•           There have also been many conversations lost in translation- sweater vs jumper; bathroom / toilets; shopping cart /shopping trolley; thongs / thongs (much hilarity when I told my students that all Australians wear thongs to the beach! I found out once the laughter stopped that thong means underwear here and I should have said flip flops.)

•           Squirrels and chipmunks delight me as they run from tree to tree. A black bear sighting was a highlight of a road trip and I am determined to spy a moose before I leave! A tour bus driver has even taught me how to call one….. “Here Moosie, Moosie”

I have also discovered that each part of Canada is unique with local sights and nuances. One thing that I have noticed is common throughout Canada however, is the friendliness and welcoming nature of all Canadians. On the East coast, the smell of the Atlantic and quaint fishing villages reminded me of home. In the West, the rugged and majestic Rocky Mountains held me in their awe and in all places people willingly have shared their home and community with me.

 As I stated before, I have been made to feel welcome and part of the community of Brantford. In many ways Brantford has the feel of Adelaide back home. It is a small city with all necessary services but has a relaxed friendly atmosphere. It has been a rare weekend that I have not been able to find something to do both in Brantford and surrounding areas. I loved the spring gardens-Adelaide is known for its green spaces and gardens but Brantford, you do yourself proud! The colour and mass plantings have delighted me since spring and the growth of these flower beds has been phenomenal. I have learned that Brantford is the birthplace of Wayne Gretzky-a hockey player that I had not even heard of prior to coming here.  Interestingly, I asked my students what Brantford was famous for and they said at once Wayne Gretzky but made no mention of Alexander Graham Bell or Pauline Johnson. Just as in Australia, sport seems to be an integral part of community identity. On the subject of hockey, I have experienced a local game but must admit I find it all a bit confusing. Yes, I understand that the aim is to shoot that black thing past the guy with more padding than a bomb disposal technician, but why do you have to slam the opposition into the wall? Hopefully, with a new season around the corner, I will be able to go, cheer with the rest of them and understand what I am cheering about.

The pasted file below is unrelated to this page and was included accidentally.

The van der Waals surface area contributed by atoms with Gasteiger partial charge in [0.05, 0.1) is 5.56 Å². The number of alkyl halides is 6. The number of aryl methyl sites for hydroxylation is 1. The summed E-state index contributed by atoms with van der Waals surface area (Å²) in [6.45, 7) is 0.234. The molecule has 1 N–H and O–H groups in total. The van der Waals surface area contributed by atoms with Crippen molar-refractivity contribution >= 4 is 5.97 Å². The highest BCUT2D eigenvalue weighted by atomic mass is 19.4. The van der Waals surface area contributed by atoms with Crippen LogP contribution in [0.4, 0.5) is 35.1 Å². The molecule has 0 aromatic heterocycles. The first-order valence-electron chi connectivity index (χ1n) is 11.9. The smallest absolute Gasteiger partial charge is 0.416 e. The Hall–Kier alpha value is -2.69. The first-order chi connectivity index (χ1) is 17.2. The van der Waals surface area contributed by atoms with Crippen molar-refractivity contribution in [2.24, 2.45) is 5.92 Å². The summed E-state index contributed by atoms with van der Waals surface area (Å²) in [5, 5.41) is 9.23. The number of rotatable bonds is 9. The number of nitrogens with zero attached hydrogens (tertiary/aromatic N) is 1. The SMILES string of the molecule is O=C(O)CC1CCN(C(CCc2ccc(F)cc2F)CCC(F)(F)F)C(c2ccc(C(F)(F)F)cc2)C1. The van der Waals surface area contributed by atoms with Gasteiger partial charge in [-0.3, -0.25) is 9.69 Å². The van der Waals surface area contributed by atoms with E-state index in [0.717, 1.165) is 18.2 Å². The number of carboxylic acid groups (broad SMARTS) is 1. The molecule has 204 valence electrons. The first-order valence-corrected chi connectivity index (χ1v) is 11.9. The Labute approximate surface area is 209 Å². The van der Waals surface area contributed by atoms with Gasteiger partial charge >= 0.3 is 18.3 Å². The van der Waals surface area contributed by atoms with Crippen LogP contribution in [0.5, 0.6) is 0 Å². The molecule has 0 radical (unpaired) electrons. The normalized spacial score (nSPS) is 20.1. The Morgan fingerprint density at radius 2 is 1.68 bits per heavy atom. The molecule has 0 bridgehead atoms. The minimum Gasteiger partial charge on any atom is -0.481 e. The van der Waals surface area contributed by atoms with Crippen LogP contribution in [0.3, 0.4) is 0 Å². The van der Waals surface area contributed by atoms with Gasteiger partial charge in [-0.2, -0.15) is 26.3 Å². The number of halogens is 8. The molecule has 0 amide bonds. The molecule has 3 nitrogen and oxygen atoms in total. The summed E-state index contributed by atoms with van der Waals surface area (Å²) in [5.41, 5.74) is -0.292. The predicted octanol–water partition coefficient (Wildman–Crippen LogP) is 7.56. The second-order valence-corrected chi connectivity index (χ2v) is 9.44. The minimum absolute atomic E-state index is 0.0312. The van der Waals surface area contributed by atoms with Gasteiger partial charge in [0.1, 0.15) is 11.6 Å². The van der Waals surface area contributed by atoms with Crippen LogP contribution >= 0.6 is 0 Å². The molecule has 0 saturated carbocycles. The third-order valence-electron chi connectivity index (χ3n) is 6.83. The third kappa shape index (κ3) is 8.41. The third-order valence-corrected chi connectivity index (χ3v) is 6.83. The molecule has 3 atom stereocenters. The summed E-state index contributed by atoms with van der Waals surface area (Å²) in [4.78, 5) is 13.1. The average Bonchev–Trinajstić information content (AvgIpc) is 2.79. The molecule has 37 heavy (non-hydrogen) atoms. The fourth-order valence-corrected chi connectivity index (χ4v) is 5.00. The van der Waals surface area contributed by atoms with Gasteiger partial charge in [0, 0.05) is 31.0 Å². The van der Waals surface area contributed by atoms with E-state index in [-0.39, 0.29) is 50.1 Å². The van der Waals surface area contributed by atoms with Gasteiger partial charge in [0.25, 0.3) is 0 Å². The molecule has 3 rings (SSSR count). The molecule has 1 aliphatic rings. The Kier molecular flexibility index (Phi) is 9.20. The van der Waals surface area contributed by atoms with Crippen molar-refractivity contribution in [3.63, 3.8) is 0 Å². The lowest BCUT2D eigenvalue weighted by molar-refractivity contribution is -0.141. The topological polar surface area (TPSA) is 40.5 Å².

So, I return to a new school year after an amazing summer break full of amazing sights and experiences. I have only been able to touch on some of my experiences so far but I hope you have gotten a sense of your country and community through another’s eyes. It is often through new eyes we can become more thankful for what we sometimes take for granted in our own home and community. I, too, am learning to appreciate Australia all over again as I read all about the experiences of my exchange partners living and working back in Adelaide. I look forward to the experiences that are to come and am extremely thankful for all the sights I have seen and the people I have met. Brantford, Canada-eh?  A beautiful and friendly place to be.

One Reply to “Brantford and Beyond Through the eyes of an Aussie from Down Under by Heather Brooks”

  1. Karen

    Hi Heather. Thoroughly enjoyed your article, as we did the opposite as you in 1999, spending a year in Adelaide (in Norwood)! Ahhhh…the Parade…and Rundell Street…and the beach…and the hills…and Perth…and the Bungle Bungles…and…and… Laughed out loud at your comment about the windshield wipers instead of the turn signals — just when you get it figured out, you’ll be heading home and doing it all over again!! I would love to meet you and exchange more stories and comparisons. If you’re interested, you can get my email address from the Advocate (I hope!).
    Enjoy the rest of your time here!